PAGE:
If you’ve ever seen a graph of any share market, you will know that whilst over the long term it tends to go up, the graph isn’t a straight line. Markets will go up, up, up over several years, only to fall back for a year or two, before re-starting their upward climb.
Research on US investors found that whilst over 20 years to the end of 2017, the S&P500 index returned 7.2%, the average share market investor experienced a return of 5.29% per year. The numbers over 10 years are worse – market return of 8.5%, compared to an average investor return of 4.88%. I don’t imagine Australian investors would be much different.
This under-performance of investors has been observed for many years, so what’s going on? And how does it relate to market bubbles?
Market bubbles, and their subsequent busts, reflect over-reaction. We bid up prices beyond that which makes sense, and then on the downward slope, we sell when we don’t need to, and prices go below what logic would dictate they should be.
These extremes have nothing to do with balance sheets and profit and loss statements, and everything to do with human behaviour.
Market bubbles don’t occur because investors are stupid. They happen because we’re human. We’ve learnt through thousands of years of evolution that if a lot of people are running in one direction, it’s probably wise to do the same.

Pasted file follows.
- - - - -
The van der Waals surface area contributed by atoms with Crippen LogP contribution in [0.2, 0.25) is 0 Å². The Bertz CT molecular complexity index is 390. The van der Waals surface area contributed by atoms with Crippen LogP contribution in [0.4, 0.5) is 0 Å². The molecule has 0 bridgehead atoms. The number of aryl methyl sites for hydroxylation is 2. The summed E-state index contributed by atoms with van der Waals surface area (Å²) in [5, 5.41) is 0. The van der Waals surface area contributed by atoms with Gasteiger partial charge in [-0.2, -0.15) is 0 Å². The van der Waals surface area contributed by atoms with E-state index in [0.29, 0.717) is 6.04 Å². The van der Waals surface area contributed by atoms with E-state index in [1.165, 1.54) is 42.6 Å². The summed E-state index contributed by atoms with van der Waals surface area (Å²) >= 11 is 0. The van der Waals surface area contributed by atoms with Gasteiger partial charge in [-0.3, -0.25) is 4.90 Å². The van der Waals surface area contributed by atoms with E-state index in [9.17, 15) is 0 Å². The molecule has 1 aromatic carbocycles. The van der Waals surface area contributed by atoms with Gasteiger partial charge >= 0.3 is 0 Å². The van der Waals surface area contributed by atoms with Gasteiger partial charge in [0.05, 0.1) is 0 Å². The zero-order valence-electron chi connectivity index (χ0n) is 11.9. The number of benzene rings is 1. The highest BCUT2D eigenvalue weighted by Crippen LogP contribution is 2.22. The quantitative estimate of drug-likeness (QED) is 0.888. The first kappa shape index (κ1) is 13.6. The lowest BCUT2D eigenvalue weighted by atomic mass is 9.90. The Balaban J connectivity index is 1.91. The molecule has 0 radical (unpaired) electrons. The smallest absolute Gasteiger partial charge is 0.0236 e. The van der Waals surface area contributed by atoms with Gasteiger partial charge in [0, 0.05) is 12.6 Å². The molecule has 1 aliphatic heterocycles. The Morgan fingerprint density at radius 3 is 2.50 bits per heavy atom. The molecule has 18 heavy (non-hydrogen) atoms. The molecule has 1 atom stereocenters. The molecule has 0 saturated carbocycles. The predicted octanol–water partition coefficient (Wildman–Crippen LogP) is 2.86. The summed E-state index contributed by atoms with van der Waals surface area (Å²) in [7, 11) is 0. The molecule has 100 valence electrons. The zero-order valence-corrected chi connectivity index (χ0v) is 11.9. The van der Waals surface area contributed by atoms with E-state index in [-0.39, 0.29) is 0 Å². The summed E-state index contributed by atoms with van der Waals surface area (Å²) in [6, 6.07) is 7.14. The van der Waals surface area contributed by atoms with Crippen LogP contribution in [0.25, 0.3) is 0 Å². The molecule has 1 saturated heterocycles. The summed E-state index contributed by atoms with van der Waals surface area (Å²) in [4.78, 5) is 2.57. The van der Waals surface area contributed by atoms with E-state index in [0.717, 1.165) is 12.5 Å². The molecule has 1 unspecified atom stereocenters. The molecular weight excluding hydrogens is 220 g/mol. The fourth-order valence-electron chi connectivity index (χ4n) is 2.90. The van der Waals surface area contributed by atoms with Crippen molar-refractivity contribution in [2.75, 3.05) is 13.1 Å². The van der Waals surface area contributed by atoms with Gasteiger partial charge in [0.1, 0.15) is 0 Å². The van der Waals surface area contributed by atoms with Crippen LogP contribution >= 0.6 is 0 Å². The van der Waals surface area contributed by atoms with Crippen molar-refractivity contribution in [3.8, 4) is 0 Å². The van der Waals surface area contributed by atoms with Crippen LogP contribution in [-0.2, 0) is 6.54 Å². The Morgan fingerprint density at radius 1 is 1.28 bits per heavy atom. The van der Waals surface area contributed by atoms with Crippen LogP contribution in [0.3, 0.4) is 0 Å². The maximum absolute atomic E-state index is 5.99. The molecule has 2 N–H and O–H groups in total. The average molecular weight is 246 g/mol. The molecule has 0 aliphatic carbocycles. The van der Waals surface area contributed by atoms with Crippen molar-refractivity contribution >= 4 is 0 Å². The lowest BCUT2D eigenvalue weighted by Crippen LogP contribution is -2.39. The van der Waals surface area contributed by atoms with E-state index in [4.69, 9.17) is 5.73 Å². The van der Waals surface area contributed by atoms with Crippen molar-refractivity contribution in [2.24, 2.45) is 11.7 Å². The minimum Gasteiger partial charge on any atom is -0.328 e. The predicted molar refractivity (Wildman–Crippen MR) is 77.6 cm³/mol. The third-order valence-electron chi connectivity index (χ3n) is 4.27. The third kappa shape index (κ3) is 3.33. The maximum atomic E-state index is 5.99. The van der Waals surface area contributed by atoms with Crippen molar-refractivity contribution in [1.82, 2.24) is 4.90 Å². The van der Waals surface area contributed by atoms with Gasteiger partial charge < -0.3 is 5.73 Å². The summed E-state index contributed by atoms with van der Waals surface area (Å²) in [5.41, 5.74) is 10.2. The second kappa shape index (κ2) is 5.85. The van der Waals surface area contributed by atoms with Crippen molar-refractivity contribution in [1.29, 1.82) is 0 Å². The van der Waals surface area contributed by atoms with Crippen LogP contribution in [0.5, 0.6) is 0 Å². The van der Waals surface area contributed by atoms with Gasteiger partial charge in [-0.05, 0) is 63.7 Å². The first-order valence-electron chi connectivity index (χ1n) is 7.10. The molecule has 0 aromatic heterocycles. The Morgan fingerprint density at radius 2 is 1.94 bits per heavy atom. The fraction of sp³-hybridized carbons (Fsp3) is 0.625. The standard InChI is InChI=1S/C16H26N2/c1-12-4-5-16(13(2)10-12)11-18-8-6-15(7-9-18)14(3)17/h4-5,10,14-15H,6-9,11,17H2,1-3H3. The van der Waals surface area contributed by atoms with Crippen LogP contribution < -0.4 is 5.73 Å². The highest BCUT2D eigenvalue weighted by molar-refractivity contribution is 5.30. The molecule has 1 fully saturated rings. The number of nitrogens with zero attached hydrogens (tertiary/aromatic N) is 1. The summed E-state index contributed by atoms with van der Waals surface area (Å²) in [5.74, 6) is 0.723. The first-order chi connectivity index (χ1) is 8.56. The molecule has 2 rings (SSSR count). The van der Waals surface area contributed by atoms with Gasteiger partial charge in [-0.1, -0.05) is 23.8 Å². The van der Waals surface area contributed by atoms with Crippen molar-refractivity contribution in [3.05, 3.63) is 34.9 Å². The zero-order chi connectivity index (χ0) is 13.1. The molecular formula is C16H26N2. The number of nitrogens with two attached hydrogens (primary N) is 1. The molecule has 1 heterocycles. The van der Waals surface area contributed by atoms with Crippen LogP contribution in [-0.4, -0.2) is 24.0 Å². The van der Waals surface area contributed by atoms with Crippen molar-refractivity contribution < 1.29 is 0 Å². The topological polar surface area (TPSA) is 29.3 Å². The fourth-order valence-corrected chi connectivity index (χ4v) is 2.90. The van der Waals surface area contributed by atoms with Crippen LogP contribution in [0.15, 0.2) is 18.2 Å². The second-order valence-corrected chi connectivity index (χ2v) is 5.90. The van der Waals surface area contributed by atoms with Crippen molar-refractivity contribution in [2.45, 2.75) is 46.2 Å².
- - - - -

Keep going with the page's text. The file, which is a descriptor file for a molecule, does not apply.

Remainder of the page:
So when markets keep rising, as we’ve seen in Australia over the past decade with residential property for instance, or when they fall, like we experienced with global share markets through 2008, our inbuilt, human reflex, is to jump on the band wagon.
Another thing that is happening is a concept known as Recency Bias – disproportionally considering things that have happened recently, and dismissing older information.
So why should you care about investment market bubbles?
The answer ties in with the statistics I mentioned in the introduction. Investors could have earnt almost 2% per year more had they not followed the madness of the crowd. They bought and sold when they should have just left things alone.
Read or listen to the full article here.
This information is of a general nature only and has been prepared without taking into account your particular financial needs, circumstances and objectives. While every effort has been made to ensure the accuracy of the information, it is not guaranteed. You should obtain professional advice before acting on the information contained in this publication.
A Note from Glenis Phillips of Financial Mappers
I urge you to subscribe to Paul’s fantastic podcast Financial Autonomy. He has year’s of experience in the investment market and a wealth of knowledge.
Thank you, Paul, for sharing your insights on Investment Markets with our Financial Mappers readers.
Glenis Phillips SF FIN – Designer of Financial Mappers